In addition to the work that BayLegal’s fair housing practice has done throughout the pandemic on eviction and eviction prevention, our practice also works on issues related to disability discrimination and accommodation, racial discrimination, and other forms of discrimination. These issues remain a pressing concern and seem to have accelerated during the pandemic as pressures on low-income tenants have increased. Our work to protect tenants from discrimination, “constructive eviction,” and harassment on the basis of race, and disability, and other protected identity markers continues to be a top priority during this period.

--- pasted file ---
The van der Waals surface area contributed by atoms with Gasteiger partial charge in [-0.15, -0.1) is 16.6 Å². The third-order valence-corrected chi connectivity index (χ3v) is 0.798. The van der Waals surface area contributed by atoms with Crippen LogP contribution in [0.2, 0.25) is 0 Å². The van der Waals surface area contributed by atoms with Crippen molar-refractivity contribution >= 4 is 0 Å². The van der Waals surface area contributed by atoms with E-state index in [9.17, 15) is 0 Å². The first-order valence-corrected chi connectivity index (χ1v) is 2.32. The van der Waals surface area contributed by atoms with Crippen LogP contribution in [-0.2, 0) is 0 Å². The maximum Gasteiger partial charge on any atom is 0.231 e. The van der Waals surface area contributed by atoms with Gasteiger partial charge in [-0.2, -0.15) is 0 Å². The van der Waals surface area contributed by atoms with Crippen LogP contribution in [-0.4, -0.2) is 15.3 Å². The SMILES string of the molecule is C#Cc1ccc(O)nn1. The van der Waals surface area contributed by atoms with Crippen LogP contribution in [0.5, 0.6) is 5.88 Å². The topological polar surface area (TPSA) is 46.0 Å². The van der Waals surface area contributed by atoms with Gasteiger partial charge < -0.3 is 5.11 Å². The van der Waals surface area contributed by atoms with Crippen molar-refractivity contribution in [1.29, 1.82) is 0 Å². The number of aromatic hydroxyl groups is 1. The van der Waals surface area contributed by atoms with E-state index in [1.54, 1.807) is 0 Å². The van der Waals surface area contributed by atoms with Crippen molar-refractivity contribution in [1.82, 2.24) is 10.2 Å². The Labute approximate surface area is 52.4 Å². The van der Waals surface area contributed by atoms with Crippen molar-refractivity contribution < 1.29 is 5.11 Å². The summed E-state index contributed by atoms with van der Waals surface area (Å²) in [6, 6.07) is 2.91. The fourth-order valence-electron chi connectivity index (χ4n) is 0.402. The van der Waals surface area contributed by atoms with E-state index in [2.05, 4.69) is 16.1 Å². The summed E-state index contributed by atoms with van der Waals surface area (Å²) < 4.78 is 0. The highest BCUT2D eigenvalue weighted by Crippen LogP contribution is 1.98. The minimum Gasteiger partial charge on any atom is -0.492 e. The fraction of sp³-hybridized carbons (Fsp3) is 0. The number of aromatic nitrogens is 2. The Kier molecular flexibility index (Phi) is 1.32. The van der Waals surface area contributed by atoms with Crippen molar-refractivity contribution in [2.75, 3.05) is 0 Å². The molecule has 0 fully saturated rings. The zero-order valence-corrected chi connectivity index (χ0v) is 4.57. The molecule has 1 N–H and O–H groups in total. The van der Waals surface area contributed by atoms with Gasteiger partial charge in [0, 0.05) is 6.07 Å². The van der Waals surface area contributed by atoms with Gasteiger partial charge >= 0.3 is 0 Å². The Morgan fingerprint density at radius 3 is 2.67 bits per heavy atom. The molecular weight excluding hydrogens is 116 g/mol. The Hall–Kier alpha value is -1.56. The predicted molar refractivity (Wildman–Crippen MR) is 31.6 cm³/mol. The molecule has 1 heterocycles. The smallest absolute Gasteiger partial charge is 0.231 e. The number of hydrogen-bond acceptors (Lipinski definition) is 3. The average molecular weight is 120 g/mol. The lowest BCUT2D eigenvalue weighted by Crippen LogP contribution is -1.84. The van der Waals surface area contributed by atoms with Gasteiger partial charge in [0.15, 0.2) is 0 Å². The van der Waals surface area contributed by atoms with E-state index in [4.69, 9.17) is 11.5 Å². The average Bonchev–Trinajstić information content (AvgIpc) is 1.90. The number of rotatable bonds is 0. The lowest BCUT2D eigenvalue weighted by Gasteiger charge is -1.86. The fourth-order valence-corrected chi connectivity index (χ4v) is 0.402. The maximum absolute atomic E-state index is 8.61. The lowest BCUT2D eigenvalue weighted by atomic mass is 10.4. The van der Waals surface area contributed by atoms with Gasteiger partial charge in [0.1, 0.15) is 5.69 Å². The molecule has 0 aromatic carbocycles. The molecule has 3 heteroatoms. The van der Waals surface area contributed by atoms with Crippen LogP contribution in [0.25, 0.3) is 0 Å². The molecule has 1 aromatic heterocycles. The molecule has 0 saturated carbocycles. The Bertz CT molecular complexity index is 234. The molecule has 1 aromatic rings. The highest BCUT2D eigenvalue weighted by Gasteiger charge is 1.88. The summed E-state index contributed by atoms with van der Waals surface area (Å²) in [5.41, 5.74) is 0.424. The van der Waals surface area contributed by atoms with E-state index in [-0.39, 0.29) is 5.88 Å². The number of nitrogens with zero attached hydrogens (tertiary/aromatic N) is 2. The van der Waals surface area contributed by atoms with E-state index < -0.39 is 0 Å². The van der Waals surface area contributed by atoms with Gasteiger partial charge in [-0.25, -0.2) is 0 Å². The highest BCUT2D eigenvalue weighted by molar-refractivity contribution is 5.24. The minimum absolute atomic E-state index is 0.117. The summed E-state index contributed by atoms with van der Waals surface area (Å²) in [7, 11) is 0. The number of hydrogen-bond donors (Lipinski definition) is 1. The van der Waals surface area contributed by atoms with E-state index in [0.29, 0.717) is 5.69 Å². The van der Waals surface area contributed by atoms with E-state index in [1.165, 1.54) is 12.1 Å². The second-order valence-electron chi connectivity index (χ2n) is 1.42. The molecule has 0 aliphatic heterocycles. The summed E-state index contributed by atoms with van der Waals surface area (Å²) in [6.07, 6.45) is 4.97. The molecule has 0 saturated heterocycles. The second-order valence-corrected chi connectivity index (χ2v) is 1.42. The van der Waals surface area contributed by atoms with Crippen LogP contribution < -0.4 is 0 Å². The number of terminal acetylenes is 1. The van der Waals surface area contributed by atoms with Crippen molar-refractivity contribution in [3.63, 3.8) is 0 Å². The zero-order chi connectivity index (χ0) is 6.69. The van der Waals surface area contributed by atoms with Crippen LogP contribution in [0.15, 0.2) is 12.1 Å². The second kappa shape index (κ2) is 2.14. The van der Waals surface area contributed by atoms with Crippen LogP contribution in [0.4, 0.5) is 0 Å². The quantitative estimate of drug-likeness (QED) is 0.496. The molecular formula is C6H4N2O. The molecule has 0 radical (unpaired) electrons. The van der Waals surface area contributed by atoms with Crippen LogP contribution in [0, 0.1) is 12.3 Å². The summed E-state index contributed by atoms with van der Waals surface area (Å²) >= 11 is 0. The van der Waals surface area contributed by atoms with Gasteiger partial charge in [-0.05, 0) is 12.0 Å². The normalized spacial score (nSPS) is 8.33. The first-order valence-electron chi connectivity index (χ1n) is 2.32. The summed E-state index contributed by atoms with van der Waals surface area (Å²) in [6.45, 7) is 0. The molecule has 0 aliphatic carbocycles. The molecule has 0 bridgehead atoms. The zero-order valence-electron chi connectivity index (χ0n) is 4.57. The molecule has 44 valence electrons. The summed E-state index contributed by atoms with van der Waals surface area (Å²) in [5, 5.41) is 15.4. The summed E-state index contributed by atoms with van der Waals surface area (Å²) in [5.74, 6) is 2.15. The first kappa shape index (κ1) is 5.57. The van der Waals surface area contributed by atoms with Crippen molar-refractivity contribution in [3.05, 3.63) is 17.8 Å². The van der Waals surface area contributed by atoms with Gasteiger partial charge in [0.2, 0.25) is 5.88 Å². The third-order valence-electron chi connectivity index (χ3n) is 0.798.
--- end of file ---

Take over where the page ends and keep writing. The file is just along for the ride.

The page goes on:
“Monique,” a Black single mother of a young child, survived a gunshot wound to her head three years ago. She secured supportive housing as a formerly homeless parent. During the first few months of the pandemic, another tenant was harassing her and got her caregiver’s car towed away. Monique, who now lives with PTSD and cognitive disabilities from her traumatic brain injury, was triggered by that harassment and fought back. Her housing provider then initiated an eviction case against Monique and her child. During this case, Monique’s unit accidentally caught fire. BayLegal attorney Asma Husain stepped in, advocating for the family to be transferred to a habitable apartment. Instead, the housing provider forced Monique and her young child to live for months during the pandemic in the charred apartment without a stove, without a microwave, and with exposed wires from open walls. Husain litigated the eviction case and pushed it to the brink of trial. Just before jury selection was to commence, the housing provider finally agreed to Husain’s demands to accommodate Monique’s disabilities. They agreed to call off the eviction and rapidly rehabilitate her apartment so that it is once again safe and habitable.